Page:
Q. How will the Affordable Care Act affect my small business?
A. The answer to this question is very complex. Now that President Obama has been re-elected, all provisions of the Patient Protection and Affordable Care Act (PPACA) will become and remain law. You cannot escape. Further, regulations associated with the law are still being written, so the rules continue to change. That notwithstanding, businesses had better react now or they could find themselves in serious financial difficulty.
Because of the complexity of this topic, we reached out to experts, Tony and Teri Gutierrez with JBA Benefits. They explained the impact of PPACA at a very high level.
Determine if you are a large employer – If you have more than 50 full-time employees, you are a large employer. For the purposes of PPACA, a full-time employee is one who works, on average, 30 or more hours per week. If you have fewer than 50 full-time employees, you must take the total hours worked by all part-time employees divide that number by 30 hours per week and add it to the number of full-time employees you do have to calculate your full-time equivalents (FTEs). If the result is more than 50, you are a large employer.
If you are a large employer – You must offer health insurance to all of your full-time employees or pay a penalty of $2,000 per year for each employee in excess of 30. For example, a company with 100 full-time employees that does not offer health insurance would face a $140,000 non-deductible penalty annually (if you are in a 35 percent tax bracket, that would be the equivalent of about a $215,000 pre-tax expense). If you choose to offer health insurance, you must meet an affordability standard and a minimum value standard.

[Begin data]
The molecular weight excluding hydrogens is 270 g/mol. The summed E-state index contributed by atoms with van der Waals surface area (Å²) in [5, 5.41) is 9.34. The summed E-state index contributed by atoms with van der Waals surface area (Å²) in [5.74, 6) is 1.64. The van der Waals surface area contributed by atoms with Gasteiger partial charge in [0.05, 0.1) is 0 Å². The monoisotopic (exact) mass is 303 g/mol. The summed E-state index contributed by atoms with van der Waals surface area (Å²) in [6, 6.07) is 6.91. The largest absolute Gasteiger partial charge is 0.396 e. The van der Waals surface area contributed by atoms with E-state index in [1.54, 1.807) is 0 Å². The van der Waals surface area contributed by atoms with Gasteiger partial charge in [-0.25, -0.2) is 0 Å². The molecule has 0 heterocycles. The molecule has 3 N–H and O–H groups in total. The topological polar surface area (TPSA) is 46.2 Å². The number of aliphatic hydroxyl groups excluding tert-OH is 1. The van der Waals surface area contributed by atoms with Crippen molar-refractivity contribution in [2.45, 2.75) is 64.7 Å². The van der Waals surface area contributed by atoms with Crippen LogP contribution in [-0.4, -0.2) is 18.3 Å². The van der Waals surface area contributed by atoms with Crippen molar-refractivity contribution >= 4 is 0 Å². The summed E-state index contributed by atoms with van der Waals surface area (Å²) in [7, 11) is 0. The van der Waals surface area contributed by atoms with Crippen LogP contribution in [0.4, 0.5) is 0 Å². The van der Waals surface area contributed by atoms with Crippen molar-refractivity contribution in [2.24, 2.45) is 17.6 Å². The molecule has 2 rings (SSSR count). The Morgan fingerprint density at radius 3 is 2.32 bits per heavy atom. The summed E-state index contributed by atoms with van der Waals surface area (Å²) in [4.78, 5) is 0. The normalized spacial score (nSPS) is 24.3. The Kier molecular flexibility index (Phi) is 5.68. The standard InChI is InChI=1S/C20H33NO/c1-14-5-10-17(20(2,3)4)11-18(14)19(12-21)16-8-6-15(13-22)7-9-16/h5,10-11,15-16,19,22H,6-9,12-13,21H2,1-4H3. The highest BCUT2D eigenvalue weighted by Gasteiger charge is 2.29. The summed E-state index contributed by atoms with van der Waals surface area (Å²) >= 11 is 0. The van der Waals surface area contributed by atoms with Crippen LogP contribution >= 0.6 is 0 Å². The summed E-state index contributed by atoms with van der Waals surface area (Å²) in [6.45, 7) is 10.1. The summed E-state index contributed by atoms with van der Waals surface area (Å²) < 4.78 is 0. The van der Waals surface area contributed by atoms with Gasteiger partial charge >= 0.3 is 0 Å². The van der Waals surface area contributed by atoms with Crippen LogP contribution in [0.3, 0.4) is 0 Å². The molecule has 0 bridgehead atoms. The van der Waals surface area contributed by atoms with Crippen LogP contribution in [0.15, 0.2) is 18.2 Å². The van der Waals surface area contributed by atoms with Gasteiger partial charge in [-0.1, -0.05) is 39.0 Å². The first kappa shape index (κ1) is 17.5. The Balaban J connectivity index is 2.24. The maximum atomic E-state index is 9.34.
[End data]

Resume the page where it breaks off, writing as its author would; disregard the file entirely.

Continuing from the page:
To meet the affordability standard, the employee’s contribution to health insurance cannot exceed 9.5 percent of his or her total compensation. Any employee for whom this standard is not met may purchase insurance from the government-run exchange and could receive a subsidy. You will be fined $3,000 for each such employee who does purchase from the exchange and receives a subsidy.
Determining whether you meet the minimal value standard is complex. In fact, it is so complex that the government is building an internet-based calculator. You will be required to enter information about your insurance plan into the calculator. If the insurance you offer does not meet the minimum standard, you will be treated as though you had not offered health insurance. Note that it is your responsibility, not your insurance provider’s, to demonstrate that you comply with the minimal value standard.
f you are not a large employer – You are not required to offer health insurance to your employees. However, if you choose to offer health insurance, you will still be required to meet the affordability and the minimum value standards. If you do, you may qualify for tax credits. To be eligible, you must have fewer than 25 full-time equivalent employees, pay average wages per FTE of less than $50,000 per year, contribute at least 50 percent to your employees’ total group health-insurance premiums and purchase your coverage through the exchange.
Take action now – If you act now, you can make decisions that will affect your status under PPACA, which will determine how much it will cost you. It is true that many provisions of the Act do not kick in until Jan. 1, 2014. However, if you wait until then to respond, it may be too late to change your status. That could cost you significantly. Act now, while there is still time! Even if you’re currently a small employer under PPACA, if you are growing, it’s important to be proactive before your status changes.
While we believe this is a useful overview of PPACA, the devil is in the details. There are far too many caveats and nuances to explain here and new regulations continue to be written, so the rules are changing. Therefore, we strongly advise that you consult experts.